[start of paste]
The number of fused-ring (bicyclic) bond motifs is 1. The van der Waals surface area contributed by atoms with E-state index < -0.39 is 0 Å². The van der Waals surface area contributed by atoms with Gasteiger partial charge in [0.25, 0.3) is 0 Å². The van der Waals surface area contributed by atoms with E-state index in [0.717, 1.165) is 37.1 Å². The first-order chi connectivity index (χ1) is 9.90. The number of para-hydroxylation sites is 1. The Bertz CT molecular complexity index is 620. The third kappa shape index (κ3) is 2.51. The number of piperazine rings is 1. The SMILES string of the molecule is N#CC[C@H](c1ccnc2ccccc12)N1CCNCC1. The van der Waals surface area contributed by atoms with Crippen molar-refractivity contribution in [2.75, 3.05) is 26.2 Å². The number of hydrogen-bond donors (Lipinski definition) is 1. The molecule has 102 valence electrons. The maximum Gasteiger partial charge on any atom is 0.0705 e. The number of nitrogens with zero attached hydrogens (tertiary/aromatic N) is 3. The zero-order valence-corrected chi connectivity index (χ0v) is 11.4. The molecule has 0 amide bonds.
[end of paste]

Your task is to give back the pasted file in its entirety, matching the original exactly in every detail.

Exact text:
The number of fused-ring (bicyclic) bond motifs is 1. The van der Waals surface area contributed by atoms with E-state index < -0.39 is 0 Å². The van der Waals surface area contributed by atoms with Gasteiger partial charge in [0.25, 0.3) is 0 Å². The van der Waals surface area contributed by atoms with E-state index in [0.717, 1.165) is 37.1 Å². The first-order chi connectivity index (χ1) is 9.90. The number of para-hydroxylation sites is 1. The Bertz CT molecular complexity index is 620. The third kappa shape index (κ3) is 2.51. The number of piperazine rings is 1. The SMILES string of the molecule is N#CC[C@H](c1ccnc2ccccc12)N1CCNCC1. The van der Waals surface area contributed by atoms with Crippen molar-refractivity contribution in [2.75, 3.05) is 26.2 Å². The number of hydrogen-bond donors (Lipinski definition) is 1. The molecule has 102 valence electrons. The maximum Gasteiger partial charge on any atom is 0.0705 e. The number of nitrogens with zero attached hydrogens (tertiary/aromatic N) is 3. The zero-order valence-corrected chi connectivity index (χ0v) is 11.4. The molecule has 0 amide bonds.